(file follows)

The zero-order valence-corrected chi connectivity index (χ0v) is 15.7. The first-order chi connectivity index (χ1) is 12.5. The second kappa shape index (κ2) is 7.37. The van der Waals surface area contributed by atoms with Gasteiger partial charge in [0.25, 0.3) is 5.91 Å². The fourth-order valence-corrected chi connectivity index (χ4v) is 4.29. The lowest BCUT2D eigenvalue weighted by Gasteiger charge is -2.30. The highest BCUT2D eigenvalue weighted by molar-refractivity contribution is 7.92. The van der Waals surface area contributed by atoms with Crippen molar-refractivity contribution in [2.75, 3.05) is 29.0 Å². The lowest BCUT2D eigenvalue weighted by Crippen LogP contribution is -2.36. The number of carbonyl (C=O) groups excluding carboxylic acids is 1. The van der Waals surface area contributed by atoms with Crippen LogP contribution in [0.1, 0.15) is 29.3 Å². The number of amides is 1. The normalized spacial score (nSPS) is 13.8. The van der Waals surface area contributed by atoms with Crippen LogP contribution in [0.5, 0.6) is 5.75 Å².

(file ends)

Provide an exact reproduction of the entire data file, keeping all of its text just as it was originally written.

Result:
The zero-order valence-corrected chi connectivity index (χ0v) is 15.7. The first-order chi connectivity index (χ1) is 12.5. The second kappa shape index (κ2) is 7.37. The van der Waals surface area contributed by atoms with Gasteiger partial charge in [0.25, 0.3) is 5.91 Å². The fourth-order valence-corrected chi connectivity index (χ4v) is 4.29. The lowest BCUT2D eigenvalue weighted by Gasteiger charge is -2.30. The highest BCUT2D eigenvalue weighted by molar-refractivity contribution is 7.92. The van der Waals surface area contributed by atoms with Crippen molar-refractivity contribution in [2.75, 3.05) is 29.0 Å². The lowest BCUT2D eigenvalue weighted by Crippen LogP contribution is -2.36. The number of carbonyl (C=O) groups excluding carboxylic acids is 1. The van der Waals surface area contributed by atoms with Crippen LogP contribution in [0.1, 0.15) is 29.3 Å². The number of amides is 1. The normalized spacial score (nSPS) is 13.8. The van der Waals surface area contributed by atoms with Crippen LogP contribution in [0.5, 0.6) is 5.75 Å².